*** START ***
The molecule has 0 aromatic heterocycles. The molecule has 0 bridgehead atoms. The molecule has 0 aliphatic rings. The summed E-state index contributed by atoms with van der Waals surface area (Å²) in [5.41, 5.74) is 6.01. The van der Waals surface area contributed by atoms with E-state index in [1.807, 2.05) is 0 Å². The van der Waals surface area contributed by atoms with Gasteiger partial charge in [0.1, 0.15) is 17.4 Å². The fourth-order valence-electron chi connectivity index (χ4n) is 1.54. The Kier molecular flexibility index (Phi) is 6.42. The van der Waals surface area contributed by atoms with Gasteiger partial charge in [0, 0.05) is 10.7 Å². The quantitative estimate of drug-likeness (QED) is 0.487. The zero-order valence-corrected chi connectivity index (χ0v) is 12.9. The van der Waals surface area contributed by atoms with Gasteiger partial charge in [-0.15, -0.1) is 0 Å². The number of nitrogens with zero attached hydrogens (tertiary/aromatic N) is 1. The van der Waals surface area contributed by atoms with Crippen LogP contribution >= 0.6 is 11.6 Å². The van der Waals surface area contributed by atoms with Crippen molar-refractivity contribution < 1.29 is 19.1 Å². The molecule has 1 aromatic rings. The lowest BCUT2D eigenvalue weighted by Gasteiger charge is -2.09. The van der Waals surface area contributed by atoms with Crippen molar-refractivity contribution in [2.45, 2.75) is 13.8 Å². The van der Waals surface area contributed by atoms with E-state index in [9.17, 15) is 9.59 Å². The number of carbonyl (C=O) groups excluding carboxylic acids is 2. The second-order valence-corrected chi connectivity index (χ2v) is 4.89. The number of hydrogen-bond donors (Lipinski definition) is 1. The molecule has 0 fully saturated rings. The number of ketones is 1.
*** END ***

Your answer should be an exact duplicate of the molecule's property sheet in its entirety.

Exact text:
The molecule has 0 aromatic heterocycles. The molecule has 0 bridgehead atoms. The molecule has 0 aliphatic rings. The summed E-state index contributed by atoms with van der Waals surface area (Å²) in [5.41, 5.74) is 6.01. The van der Waals surface area contributed by atoms with E-state index in [1.807, 2.05) is 0 Å². The van der Waals surface area contributed by atoms with Gasteiger partial charge in [0.1, 0.15) is 17.4 Å². The fourth-order valence-electron chi connectivity index (χ4n) is 1.54. The Kier molecular flexibility index (Phi) is 6.42. The van der Waals surface area contributed by atoms with Gasteiger partial charge in [0, 0.05) is 10.7 Å². The quantitative estimate of drug-likeness (QED) is 0.487. The zero-order valence-corrected chi connectivity index (χ0v) is 12.9. The van der Waals surface area contributed by atoms with Gasteiger partial charge in [-0.15, -0.1) is 0 Å². The number of nitrogens with zero attached hydrogens (tertiary/aromatic N) is 1. The van der Waals surface area contributed by atoms with Crippen LogP contribution >= 0.6 is 11.6 Å². The van der Waals surface area contributed by atoms with Crippen molar-refractivity contribution < 1.29 is 19.1 Å². The molecule has 1 aromatic rings. The lowest BCUT2D eigenvalue weighted by Gasteiger charge is -2.09. The van der Waals surface area contributed by atoms with Crippen molar-refractivity contribution in [2.45, 2.75) is 13.8 Å². The van der Waals surface area contributed by atoms with E-state index in [9.17, 15) is 9.59 Å². The number of carbonyl (C=O) groups excluding carboxylic acids is 2. The second-order valence-corrected chi connectivity index (χ2v) is 4.89. The number of hydrogen-bond donors (Lipinski definition) is 1. The molecule has 0 fully saturated rings. The number of ketones is 1.